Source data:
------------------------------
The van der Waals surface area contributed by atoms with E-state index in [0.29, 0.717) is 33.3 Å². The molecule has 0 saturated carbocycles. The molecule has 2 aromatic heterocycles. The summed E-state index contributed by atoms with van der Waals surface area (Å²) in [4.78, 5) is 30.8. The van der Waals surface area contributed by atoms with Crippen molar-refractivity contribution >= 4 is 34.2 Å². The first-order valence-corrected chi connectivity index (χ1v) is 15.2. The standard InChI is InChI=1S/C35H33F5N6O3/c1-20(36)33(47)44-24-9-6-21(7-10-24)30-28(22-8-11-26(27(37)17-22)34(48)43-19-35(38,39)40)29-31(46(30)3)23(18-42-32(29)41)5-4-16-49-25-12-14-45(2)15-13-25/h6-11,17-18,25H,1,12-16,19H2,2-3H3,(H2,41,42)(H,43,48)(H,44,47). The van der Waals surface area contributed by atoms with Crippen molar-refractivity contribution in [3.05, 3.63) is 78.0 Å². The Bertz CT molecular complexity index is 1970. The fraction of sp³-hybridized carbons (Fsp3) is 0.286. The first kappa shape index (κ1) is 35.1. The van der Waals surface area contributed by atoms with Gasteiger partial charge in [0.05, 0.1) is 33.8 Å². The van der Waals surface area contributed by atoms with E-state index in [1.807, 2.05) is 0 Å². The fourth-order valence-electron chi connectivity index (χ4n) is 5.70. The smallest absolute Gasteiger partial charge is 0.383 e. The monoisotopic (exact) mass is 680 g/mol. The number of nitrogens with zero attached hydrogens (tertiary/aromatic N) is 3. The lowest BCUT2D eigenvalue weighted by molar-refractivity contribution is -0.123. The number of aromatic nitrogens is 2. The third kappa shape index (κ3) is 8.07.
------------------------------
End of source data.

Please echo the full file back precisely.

The van der Waals surface area contributed by atoms with E-state index in [0.29, 0.717) is 33.3 Å². The molecule has 0 saturated carbocycles. The molecule has 2 aromatic heterocycles. The summed E-state index contributed by atoms with van der Waals surface area (Å²) in [4.78, 5) is 30.8. The van der Waals surface area contributed by atoms with Crippen molar-refractivity contribution >= 4 is 34.2 Å². The first-order valence-corrected chi connectivity index (χ1v) is 15.2. The standard InChI is InChI=1S/C35H33F5N6O3/c1-20(36)33(47)44-24-9-6-21(7-10-24)30-28(22-8-11-26(27(37)17-22)34(48)43-19-35(38,39)40)29-31(46(30)3)23(18-42-32(29)41)5-4-16-49-25-12-14-45(2)15-13-25/h6-11,17-18,25H,1,12-16,19H2,2-3H3,(H2,41,42)(H,43,48)(H,44,47). The van der Waals surface area contributed by atoms with Crippen molar-refractivity contribution in [3.05, 3.63) is 78.0 Å². The Bertz CT molecular complexity index is 1970. The fraction of sp³-hybridized carbons (Fsp3) is 0.286. The first kappa shape index (κ1) is 35.1. The van der Waals surface area contributed by atoms with Gasteiger partial charge in [0.05, 0.1) is 33.8 Å². The van der Waals surface area contributed by atoms with E-state index in [1.807, 2.05) is 0 Å². The fourth-order valence-electron chi connectivity index (χ4n) is 5.70. The smallest absolute Gasteiger partial charge is 0.383 e. The monoisotopic (exact) mass is 680 g/mol. The number of nitrogens with zero attached hydrogens (tertiary/aromatic N) is 3. The lowest BCUT2D eigenvalue weighted by molar-refractivity contribution is -0.123. The number of aromatic nitrogens is 2. The third kappa shape index (κ3) is 8.07.